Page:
A Beginner’s Guide to Network Security Threats

If you’re a stranger to network security, it’s time to catch up. Almost everyone has a home network these days, and most of us use it for activities like file sharing with software like Ares where security should be taken seriously. For those who work in tech fields, the need is even stronger. Here’s an overview of the most common security threats networks face.

Denial Of Service attack. This is one of the most common threats.A DOS is anything that prevents a device from providing normal services; it can even be physical, like cutting cables. Perhaps the most problematic type of DOS attack is the DDOS, or Distributed Denial Of Service, where giant botnets simply overwhelm the bandwidth capacity of a server. Coordinated DDOS attacks can take down large segments of communications infrastructure. As an end-user, you want to do your best to avoid becoming a bot by avoiding and removing malware. If you administrate a targeted network, you have even bigger problems.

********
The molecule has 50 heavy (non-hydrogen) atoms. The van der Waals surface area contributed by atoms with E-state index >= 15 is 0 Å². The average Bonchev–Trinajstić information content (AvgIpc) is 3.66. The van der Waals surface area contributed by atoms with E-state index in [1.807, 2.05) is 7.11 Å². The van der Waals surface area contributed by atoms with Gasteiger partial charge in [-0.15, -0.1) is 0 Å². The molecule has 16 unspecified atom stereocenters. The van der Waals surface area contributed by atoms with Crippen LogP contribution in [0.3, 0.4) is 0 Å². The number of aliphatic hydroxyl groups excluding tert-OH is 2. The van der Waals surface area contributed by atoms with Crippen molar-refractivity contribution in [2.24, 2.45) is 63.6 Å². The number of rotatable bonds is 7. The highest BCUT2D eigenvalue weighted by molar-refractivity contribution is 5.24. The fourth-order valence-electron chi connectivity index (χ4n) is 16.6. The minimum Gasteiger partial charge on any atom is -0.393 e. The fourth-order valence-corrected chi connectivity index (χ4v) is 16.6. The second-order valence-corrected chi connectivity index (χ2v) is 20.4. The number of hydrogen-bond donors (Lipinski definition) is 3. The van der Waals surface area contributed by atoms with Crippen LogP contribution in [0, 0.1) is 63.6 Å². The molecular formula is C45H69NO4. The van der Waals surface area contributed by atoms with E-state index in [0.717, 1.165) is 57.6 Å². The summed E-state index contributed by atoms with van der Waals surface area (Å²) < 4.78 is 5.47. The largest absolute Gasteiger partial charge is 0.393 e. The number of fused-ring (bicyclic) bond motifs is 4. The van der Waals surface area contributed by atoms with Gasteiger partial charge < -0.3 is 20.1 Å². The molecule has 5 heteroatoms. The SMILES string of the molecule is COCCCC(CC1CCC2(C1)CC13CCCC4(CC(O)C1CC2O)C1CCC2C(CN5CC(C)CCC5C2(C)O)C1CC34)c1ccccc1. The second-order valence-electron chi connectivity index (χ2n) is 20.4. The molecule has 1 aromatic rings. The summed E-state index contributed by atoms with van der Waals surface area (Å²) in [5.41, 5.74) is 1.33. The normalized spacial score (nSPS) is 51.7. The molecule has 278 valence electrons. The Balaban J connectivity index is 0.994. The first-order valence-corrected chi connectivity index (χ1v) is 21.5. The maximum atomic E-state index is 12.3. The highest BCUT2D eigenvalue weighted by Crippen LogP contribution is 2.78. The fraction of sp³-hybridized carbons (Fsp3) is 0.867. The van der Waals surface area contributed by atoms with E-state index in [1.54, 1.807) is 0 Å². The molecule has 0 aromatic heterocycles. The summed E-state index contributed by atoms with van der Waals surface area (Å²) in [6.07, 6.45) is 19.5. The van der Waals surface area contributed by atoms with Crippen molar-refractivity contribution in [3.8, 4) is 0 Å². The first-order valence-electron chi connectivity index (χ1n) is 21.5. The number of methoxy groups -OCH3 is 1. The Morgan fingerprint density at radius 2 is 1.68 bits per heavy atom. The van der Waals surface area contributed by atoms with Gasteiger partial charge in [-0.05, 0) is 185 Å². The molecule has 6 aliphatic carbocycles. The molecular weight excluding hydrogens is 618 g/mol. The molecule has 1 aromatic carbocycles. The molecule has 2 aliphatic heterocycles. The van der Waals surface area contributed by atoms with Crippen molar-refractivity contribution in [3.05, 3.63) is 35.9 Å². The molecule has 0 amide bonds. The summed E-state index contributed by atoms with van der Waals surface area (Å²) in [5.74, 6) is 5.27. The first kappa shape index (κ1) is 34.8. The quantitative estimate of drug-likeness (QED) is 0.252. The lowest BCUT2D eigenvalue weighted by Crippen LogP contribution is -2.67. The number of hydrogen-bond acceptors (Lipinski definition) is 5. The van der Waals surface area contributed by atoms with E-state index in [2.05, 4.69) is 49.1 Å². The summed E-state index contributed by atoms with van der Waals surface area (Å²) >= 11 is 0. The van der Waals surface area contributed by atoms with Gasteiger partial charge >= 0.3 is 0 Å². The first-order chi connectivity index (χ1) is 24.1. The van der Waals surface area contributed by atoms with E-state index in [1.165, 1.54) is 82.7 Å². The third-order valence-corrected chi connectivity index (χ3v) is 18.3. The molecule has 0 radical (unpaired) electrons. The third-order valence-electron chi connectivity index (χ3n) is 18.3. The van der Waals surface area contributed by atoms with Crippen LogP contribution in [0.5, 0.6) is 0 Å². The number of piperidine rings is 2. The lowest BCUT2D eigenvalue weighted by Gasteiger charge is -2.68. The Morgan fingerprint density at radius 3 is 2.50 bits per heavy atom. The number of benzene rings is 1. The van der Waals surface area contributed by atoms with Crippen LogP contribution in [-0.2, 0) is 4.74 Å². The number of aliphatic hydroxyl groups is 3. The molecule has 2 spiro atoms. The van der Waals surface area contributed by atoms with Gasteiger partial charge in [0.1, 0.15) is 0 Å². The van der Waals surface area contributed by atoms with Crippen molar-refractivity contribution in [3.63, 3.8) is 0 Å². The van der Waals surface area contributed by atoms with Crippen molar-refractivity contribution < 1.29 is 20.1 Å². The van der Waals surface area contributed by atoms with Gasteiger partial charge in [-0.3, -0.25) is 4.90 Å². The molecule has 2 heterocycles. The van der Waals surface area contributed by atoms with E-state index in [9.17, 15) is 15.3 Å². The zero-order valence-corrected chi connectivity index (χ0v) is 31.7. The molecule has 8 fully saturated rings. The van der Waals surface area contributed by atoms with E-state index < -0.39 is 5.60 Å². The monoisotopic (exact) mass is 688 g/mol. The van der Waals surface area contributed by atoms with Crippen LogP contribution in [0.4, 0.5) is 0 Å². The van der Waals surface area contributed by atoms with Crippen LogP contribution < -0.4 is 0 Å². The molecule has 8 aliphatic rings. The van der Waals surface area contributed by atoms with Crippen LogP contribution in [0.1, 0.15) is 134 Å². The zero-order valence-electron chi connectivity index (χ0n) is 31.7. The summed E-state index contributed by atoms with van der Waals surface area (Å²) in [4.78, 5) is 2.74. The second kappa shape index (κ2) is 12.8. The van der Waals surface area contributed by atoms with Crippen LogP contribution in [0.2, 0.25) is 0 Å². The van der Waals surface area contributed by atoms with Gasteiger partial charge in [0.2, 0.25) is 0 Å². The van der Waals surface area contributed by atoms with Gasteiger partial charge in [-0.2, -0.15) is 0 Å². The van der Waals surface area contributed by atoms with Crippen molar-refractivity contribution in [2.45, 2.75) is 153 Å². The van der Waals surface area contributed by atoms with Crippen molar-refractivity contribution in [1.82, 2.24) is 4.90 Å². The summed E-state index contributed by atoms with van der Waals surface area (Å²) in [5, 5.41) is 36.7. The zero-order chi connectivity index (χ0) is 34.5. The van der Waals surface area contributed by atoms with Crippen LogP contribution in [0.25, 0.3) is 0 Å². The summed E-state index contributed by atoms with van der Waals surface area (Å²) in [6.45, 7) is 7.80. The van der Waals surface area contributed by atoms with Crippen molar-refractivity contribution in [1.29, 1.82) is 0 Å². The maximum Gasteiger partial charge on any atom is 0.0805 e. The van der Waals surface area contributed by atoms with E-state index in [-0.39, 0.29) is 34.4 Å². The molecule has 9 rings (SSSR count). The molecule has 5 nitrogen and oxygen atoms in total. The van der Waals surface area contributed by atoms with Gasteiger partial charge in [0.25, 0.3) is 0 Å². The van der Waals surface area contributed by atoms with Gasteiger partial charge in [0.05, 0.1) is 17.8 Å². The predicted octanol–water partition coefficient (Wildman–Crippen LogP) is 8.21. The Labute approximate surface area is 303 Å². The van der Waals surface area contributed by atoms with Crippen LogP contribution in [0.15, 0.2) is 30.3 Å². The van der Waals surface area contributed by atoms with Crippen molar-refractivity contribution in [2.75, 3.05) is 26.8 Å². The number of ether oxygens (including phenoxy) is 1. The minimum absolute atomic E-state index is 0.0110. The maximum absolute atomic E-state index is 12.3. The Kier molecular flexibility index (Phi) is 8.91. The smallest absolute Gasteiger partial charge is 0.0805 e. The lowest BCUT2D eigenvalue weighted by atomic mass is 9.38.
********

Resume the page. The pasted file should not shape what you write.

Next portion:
Malware. This is the catch-all for spyware, adware, worms, trojans, and viruses -any software that unethically makes use of your computer against your will. Viruses infect your system using the files you’ve already got there; worms can make use of your network without needing your files. Trojans are typically executable files which come in and take over after you’ve downloaded them. Spyware and adware are less vicious, but still annoying, tracking your electronic behavior and advertising at you respectively.  If you use file sharing programs like Ares Galaxy, you need to make sure your security is set to a high level.

‘Man in the middle’. These attacks occur when someone intercepts encrypted communications, decrypts them, re-encrypts them, and passes them back along. This is relatively less common, and difficult to scale up, but the effects can be devastating if the intercepted information is important. Lastly, some of the hardest to combat attacks are from social engineering – for instance, when someone (usually pretending to have a legitimate reason, but not always) asks for whatever they need to know to bypass security protocols. No amount of protocol can make up for carelessness.